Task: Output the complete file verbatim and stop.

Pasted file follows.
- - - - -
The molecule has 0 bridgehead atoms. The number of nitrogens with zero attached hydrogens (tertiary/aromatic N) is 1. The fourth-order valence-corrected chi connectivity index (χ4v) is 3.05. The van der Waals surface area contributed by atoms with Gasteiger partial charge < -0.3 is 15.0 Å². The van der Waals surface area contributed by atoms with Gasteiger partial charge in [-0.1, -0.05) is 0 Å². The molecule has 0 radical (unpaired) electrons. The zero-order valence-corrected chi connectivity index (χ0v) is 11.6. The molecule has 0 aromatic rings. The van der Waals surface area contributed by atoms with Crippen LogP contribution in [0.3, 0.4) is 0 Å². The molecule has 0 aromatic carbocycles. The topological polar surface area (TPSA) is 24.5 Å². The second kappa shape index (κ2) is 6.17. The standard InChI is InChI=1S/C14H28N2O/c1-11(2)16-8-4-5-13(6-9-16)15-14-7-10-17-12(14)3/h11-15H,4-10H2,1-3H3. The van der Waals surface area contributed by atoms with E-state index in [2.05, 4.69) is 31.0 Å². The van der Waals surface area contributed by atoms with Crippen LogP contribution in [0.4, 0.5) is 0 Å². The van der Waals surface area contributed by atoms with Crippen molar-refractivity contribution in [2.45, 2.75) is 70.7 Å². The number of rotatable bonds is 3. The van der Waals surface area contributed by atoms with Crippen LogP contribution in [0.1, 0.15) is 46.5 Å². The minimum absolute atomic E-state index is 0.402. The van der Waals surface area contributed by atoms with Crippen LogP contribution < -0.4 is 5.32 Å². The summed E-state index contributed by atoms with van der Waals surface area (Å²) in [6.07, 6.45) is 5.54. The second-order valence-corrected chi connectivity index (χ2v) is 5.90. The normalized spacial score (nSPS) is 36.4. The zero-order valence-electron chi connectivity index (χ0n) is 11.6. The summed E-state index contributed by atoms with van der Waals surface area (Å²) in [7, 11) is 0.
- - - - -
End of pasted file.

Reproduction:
The molecule has 0 bridgehead atoms. The number of nitrogens with zero attached hydrogens (tertiary/aromatic N) is 1. The fourth-order valence-corrected chi connectivity index (χ4v) is 3.05. The van der Waals surface area contributed by atoms with Gasteiger partial charge < -0.3 is 15.0 Å². The van der Waals surface area contributed by atoms with Gasteiger partial charge in [-0.1, -0.05) is 0 Å². The molecule has 0 radical (unpaired) electrons. The zero-order valence-corrected chi connectivity index (χ0v) is 11.6. The molecule has 0 aromatic rings. The van der Waals surface area contributed by atoms with Crippen LogP contribution in [0.3, 0.4) is 0 Å². The molecule has 0 aromatic carbocycles. The topological polar surface area (TPSA) is 24.5 Å². The second kappa shape index (κ2) is 6.17. The standard InChI is InChI=1S/C14H28N2O/c1-11(2)16-8-4-5-13(6-9-16)15-14-7-10-17-12(14)3/h11-15H,4-10H2,1-3H3. The van der Waals surface area contributed by atoms with E-state index in [2.05, 4.69) is 31.0 Å². The van der Waals surface area contributed by atoms with Crippen LogP contribution in [0.4, 0.5) is 0 Å². The van der Waals surface area contributed by atoms with Crippen molar-refractivity contribution in [2.45, 2.75) is 70.7 Å². The number of rotatable bonds is 3. The van der Waals surface area contributed by atoms with Crippen LogP contribution in [0.1, 0.15) is 46.5 Å². The minimum absolute atomic E-state index is 0.402. The van der Waals surface area contributed by atoms with Crippen LogP contribution < -0.4 is 5.32 Å². The summed E-state index contributed by atoms with van der Waals surface area (Å²) in [6.07, 6.45) is 5.54. The second-order valence-corrected chi connectivity index (χ2v) is 5.90. The normalized spacial score (nSPS) is 36.4. The zero-order valence-electron chi connectivity index (χ0n) is 11.6. The summed E-state index contributed by atoms with van der Waals surface area (Å²) in [7, 11) is 0.